The Golden Padlock Award
Investigative Reporters and Editors in 2013 launched a new award - dubbed the Golden Padlock - recognizing the most secretive publicly-funded agency or person in the United States.
"This honor acknowledges the dedication of government officials working tirelessly to keep vital information hidden from the public," said David Cay Johnston, president of IRE. "Their abiding commitment to secrecy and impressive skill in information suppression routinely keeps knowledge about everything from public health risks to government waste beyond the reach of citizens who pay their salaries."
Governments at all levels – from local to federal – are eligible for the award. The "honor" is handed out annually at IRE's national conference.
HOW TO APPLY
- Email your nomination to email@example.com.
- Submissions should include the name of the agency or individual along with reasons and/or media coverage detailing the intransigence.
The U.S. Navy FOIA office (2014)
After the September 2013 massacre at the US Navy’s Navy Yard in Washington, D.C., the Navy circled the wagons, especially when WRC-TV reporter Scott MacFarlane submitted FOIA requests for images, videos and security-related memos. The Navy not only blocked the request but Navy FOIA officer Robin Patterson, in an internal memo, detailed an elaborate plan to stymie MacFarlane’s request and others. The memo, which was accidentally released to MacFarlane, triggered an onslaught of media coverage, a written apology to MacFarlane by a Navy supervisor, a lawsuit against the Navy FOIA office and an internal Navy review of the agency’s FOIA procedures.
Oklahoma Governor Mary Fallin and Missouri Governor Jay Nixon (2014)
After Missouri announced last year it was making the state's execution drug supplier a legally protected secret, officials began redacting all identifying information in response to freedom of information requests. When journalists eventually learned the name of the hidden supplier, they reported the company was not licensed in the state, had been cited in the past by regulatory agencies and was paid thousands of dollars for its services in cash deliveries by a high-ranking state official. Rather than embracing greater openness and transparency following the revelations, the state again shrouded its new, unknown execution drug supplier in secrecy where it remains today. In April, following a botched execution in Oklahoma, journalists were stonewalled by a law preventing the public from learning the name of the physician overseeing the execution, the supplier of the drugs and the credentials of the medical professional who may have improperly inserted a failed IV line. Under the law, details that could explain the gruesome last minutes of the inmate's life and seek accountability remain hidden from public knowledge.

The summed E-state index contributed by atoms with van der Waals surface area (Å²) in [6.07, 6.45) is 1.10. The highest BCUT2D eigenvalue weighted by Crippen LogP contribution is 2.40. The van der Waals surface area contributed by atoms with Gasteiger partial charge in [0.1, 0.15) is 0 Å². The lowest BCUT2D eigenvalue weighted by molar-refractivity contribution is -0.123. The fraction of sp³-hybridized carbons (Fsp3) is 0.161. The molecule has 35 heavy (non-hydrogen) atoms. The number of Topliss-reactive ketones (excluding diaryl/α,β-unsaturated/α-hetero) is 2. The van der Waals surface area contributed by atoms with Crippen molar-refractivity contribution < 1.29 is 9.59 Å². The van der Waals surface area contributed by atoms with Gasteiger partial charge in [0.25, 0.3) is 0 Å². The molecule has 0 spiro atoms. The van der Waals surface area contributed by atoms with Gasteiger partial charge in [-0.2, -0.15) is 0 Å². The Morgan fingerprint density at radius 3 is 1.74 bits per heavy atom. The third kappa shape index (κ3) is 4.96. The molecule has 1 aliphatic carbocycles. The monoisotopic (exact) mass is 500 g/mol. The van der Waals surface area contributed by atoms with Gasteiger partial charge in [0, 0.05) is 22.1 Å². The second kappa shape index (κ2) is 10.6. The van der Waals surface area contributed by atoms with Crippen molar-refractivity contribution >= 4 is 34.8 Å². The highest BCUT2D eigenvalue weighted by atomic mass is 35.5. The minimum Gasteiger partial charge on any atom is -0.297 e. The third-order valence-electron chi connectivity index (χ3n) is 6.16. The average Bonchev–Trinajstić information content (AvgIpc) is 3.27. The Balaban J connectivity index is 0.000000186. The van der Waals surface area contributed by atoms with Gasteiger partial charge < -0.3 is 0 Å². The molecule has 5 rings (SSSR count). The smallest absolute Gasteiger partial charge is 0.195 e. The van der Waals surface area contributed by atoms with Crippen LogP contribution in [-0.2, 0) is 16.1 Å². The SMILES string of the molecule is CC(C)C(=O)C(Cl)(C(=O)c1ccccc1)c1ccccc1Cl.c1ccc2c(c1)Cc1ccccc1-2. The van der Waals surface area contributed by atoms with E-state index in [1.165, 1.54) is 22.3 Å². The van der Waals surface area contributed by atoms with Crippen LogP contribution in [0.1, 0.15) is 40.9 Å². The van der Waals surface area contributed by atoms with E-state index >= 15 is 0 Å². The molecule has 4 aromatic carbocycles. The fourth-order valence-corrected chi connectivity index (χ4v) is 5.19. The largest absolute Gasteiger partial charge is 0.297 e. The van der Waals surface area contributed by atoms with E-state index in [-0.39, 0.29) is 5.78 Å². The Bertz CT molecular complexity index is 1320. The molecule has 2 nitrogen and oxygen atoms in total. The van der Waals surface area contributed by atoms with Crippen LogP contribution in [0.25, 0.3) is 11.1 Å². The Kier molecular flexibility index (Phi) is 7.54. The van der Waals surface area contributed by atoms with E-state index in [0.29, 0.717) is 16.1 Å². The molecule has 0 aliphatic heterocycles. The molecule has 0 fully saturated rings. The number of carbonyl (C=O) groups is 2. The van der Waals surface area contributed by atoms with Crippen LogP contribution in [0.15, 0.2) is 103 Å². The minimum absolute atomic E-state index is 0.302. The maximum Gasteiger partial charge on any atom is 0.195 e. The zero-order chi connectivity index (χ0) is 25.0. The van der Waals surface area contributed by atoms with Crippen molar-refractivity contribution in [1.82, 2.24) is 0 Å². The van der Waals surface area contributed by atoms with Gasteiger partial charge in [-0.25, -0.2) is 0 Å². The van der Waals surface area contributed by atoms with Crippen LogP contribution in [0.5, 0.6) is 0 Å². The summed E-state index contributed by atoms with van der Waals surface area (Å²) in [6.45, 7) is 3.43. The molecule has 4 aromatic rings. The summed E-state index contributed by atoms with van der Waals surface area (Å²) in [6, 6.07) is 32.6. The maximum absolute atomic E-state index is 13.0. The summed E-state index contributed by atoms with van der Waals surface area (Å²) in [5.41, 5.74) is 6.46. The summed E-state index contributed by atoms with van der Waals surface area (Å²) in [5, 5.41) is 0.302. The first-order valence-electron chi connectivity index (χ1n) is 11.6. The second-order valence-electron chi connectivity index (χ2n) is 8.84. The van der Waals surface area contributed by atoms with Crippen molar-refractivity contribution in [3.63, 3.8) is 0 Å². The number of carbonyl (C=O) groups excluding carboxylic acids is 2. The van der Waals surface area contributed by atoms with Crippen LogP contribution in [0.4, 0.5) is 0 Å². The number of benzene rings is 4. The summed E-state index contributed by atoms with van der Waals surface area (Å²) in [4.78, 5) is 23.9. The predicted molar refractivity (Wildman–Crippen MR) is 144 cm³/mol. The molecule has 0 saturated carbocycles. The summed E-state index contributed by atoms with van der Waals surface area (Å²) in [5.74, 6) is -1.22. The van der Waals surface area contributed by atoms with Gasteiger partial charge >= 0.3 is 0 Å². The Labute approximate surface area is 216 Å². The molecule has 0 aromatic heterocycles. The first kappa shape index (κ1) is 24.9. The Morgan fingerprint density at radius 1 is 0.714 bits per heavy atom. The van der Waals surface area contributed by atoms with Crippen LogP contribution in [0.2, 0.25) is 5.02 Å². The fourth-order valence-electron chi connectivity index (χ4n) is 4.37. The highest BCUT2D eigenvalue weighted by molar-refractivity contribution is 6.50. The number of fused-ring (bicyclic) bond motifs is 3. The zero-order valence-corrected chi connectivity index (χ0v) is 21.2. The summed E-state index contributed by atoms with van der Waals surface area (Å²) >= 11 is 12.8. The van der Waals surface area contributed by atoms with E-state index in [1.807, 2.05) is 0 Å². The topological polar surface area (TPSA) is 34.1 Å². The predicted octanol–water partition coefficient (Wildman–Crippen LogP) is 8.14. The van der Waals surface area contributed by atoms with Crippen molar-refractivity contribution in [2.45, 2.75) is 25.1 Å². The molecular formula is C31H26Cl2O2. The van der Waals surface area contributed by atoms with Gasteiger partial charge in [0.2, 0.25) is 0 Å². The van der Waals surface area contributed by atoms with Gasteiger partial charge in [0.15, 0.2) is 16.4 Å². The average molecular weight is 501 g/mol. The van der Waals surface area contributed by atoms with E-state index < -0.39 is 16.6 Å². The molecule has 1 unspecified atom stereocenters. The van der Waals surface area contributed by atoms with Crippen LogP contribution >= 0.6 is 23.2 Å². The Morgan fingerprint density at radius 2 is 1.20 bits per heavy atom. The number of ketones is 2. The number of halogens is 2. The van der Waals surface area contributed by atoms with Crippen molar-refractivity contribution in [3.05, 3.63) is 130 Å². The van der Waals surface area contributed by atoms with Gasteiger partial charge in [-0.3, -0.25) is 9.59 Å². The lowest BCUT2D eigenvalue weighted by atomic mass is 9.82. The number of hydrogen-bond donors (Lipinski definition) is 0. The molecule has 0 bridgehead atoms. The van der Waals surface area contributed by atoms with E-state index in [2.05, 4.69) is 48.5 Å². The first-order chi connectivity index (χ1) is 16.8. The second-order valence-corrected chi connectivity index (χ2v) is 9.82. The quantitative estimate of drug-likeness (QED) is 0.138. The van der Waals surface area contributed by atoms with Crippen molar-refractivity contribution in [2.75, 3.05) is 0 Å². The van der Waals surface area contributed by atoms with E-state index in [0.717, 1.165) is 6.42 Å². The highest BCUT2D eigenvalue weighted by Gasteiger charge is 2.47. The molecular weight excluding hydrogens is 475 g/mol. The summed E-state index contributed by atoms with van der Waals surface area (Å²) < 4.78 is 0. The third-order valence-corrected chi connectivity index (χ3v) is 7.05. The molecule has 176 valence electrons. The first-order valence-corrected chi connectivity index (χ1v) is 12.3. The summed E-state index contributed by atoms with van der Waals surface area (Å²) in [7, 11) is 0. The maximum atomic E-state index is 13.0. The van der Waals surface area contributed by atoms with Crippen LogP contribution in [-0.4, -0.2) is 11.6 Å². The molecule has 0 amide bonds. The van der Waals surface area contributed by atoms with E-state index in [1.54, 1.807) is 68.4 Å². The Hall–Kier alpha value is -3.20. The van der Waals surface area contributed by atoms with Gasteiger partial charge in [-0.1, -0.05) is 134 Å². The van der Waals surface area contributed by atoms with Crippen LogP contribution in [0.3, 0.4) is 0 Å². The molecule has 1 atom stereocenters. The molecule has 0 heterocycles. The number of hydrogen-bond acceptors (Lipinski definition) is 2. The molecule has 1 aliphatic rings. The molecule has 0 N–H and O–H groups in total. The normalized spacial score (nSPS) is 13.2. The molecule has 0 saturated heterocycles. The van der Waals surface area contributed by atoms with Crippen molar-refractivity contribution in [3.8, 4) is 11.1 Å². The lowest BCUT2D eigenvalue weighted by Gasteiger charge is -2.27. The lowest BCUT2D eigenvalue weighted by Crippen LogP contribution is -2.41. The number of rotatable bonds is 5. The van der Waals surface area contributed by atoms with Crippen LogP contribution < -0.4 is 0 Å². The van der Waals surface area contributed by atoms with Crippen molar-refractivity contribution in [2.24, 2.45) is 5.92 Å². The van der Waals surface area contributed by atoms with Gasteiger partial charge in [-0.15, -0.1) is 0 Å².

2014 FINALISTS: The Department of Justice’s National Security Division; The VIA Metropolitan Transit system of San Antonio; The West Virginia judicial investigation commissionl. To learn more about each agency, click here.
U.S. Border Patrol (2013)
The country’s largest law-enforcement agency was chosen among dozens of nominations from journalists and the public for refusing to make public the details of use-of-force incidents involving its agents. Despite a string of fatal incidents over the past three years in which Mexicans have been shot and killed by agents along the Southwest border, the Border Patrol routinely refuses to disclose the names of agents involved. And it has repeatedly stonewalled FOIA requests on the incidents filed by the Arizona Republic because the cases remained under investigation by the FBI, sometimes for years.
“The U.S. Border Patrol's resounding silence on fatal shootings involving its agents epitomizes the kind of intransigence for which this award was created,” said IRE president David Cay Johnston. “Accountability is an essential element of any public agency, but all the more so when its agents are empowered to fire weapons that kill. The Border Agency appears to have forgotten that duty.”
2013 FINALISTS: JobsOhio; New Jersey Transit; Fulton County, Georgia Tax Commissioner; The Centers for Disease Control and Prevention. To learn more about each agency, click here.